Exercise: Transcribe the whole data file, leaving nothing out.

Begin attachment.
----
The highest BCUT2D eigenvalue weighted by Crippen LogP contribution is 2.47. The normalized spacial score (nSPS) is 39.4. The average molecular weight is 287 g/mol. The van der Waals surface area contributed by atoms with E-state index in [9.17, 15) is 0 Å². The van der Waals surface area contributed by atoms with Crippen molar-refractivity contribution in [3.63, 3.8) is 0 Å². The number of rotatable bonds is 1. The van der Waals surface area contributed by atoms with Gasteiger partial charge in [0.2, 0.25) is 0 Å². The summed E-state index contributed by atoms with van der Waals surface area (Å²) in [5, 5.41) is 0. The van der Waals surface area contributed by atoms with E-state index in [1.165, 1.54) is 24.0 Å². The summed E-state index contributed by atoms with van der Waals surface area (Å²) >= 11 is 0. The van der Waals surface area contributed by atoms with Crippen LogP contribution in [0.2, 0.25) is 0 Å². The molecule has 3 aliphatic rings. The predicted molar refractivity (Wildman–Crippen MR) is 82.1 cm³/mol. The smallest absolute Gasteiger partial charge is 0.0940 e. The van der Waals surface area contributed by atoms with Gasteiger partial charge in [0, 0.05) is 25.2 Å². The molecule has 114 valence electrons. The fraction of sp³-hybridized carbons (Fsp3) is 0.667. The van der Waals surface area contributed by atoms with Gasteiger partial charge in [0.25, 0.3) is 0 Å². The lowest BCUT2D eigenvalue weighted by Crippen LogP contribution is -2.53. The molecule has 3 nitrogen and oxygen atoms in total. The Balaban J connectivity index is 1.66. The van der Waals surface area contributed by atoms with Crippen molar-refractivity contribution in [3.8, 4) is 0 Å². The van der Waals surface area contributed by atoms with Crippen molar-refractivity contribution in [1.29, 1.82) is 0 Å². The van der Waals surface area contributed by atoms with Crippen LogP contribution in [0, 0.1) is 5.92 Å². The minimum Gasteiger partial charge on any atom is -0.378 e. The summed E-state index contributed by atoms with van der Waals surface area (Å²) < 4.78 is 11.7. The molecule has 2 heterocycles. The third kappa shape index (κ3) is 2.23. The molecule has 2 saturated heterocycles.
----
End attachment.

The highest BCUT2D eigenvalue weighted by Crippen LogP contribution is 2.47. The normalized spacial score (nSPS) is 39.4. The average molecular weight is 287 g/mol. The van der Waals surface area contributed by atoms with E-state index in [9.17, 15) is 0 Å². The van der Waals surface area contributed by atoms with Crippen molar-refractivity contribution in [3.63, 3.8) is 0 Å². The number of rotatable bonds is 1. The van der Waals surface area contributed by atoms with Gasteiger partial charge in [0.2, 0.25) is 0 Å². The summed E-state index contributed by atoms with van der Waals surface area (Å²) in [5, 5.41) is 0. The van der Waals surface area contributed by atoms with E-state index in [1.165, 1.54) is 24.0 Å². The summed E-state index contributed by atoms with van der Waals surface area (Å²) >= 11 is 0. The van der Waals surface area contributed by atoms with Crippen LogP contribution in [0.2, 0.25) is 0 Å². The molecule has 3 aliphatic rings. The predicted molar refractivity (Wildman–Crippen MR) is 82.1 cm³/mol. The smallest absolute Gasteiger partial charge is 0.0940 e. The van der Waals surface area contributed by atoms with Gasteiger partial charge in [0, 0.05) is 25.2 Å². The molecule has 114 valence electrons. The fraction of sp³-hybridized carbons (Fsp3) is 0.667. The van der Waals surface area contributed by atoms with Gasteiger partial charge in [0.25, 0.3) is 0 Å². The lowest BCUT2D eigenvalue weighted by Crippen LogP contribution is -2.53. The molecule has 3 nitrogen and oxygen atoms in total. The Balaban J connectivity index is 1.66. The van der Waals surface area contributed by atoms with Crippen molar-refractivity contribution in [3.8, 4) is 0 Å². The van der Waals surface area contributed by atoms with Crippen molar-refractivity contribution in [1.29, 1.82) is 0 Å². The van der Waals surface area contributed by atoms with Crippen LogP contribution in [0, 0.1) is 5.92 Å². The minimum Gasteiger partial charge on any atom is -0.378 e. The summed E-state index contributed by atoms with van der Waals surface area (Å²) < 4.78 is 11.7. The molecule has 2 heterocycles. The third kappa shape index (κ3) is 2.23. The molecule has 2 saturated heterocycles.